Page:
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John Richardson and Rob Edmunds, Institute of Educational Technology, Open University, UK
Yann Lebeau, Centre for Higher Education Research and Information, Open University, UK
“What is learned at university” is the central theme of a project with which we have been involved over the last three years. The project’s formal title is “The Social and Organisational Mediation of University Learning” (SOMUL), and it is supported by the Teaching and Learning Research Programme funded by the Economic and Social Research Council. The research project is concerned with the diversity of the student population (social mediation) and the diversity of higher education institutions with regard to how they deliver particular subjects (organisational mediation) in their impact on students’ experiences and how they develop at university. The project draws on three key areas of research literature: theories of learning in higher education, exploring the processes and outcomes of student learning; studies of academic and disciplinary cultures and identities, examining the effect of perceived student and teacher identities on the student experience; and sociologically-based studies of the effects of higher education on students, taking account of factors such as student culture and the “whole college” experience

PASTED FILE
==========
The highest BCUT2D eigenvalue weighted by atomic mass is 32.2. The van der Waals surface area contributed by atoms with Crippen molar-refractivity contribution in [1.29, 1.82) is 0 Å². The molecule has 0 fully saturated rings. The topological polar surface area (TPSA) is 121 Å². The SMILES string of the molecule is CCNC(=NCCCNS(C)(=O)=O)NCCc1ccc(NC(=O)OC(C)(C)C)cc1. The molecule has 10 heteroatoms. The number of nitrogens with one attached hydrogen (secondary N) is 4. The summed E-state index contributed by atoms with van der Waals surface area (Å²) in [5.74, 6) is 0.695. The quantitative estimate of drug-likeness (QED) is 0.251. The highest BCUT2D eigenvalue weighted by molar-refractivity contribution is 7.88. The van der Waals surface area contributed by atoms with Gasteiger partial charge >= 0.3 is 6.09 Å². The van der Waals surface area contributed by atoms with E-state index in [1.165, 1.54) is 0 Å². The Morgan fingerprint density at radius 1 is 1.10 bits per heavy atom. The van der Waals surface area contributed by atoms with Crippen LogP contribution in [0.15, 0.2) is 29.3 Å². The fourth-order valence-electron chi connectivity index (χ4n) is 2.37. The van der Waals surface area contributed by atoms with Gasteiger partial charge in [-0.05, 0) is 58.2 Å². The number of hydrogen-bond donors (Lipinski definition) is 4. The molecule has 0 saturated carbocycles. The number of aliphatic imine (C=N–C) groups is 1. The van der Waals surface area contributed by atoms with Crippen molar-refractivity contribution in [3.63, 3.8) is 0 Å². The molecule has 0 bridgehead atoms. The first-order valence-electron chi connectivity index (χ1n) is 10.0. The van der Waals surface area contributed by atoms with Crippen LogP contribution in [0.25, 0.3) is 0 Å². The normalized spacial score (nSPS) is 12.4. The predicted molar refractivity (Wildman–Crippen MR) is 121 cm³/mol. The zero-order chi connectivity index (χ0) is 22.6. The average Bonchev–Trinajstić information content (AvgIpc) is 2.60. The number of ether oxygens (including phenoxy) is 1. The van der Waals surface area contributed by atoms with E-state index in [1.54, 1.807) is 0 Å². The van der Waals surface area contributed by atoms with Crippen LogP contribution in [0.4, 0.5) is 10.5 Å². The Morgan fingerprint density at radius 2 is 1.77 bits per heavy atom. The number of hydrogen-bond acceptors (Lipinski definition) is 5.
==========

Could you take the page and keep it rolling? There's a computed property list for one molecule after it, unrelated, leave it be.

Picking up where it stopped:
The main project has involved a longitudinal study of first-year and final-year students studying biosciences, business studies and sociology using questionnaire surveys, individual interviews and focus groups. We have selected five institutions to represent different social and organisational contexts for each of the three disciplines, and different team members have been responsible for liaising with the institutions chosen for each discipline. We have also carried out interviews with teaching staff at all 15 institutions and collected documentary evidence about the content and learning outcomes of each of the programmes.
We will present a heuristic model to indicate how the different facets of learning and development in higher education are linked together. In particular, students’ conceptions of learning are assumed to affect their approaches to studying, and both their conceptions and their approaches influence their personal change and development at university. The results obtained from our surveys are consistent with this model, but the relationships between the different components are relatively weak. This suggests that contextual factors may have a greater influence upon students’ conceptions of learning, their approaches to studying and their personal change and development. In particular, the comparative data from our case studies indicate the impact of the social and organisational context upon what is learned in different academic subjects and in different institutions. This will provide a richer understanding of the process and outcome of student learning across different degree programmes.
Ray Land, University of Strathclyde, UK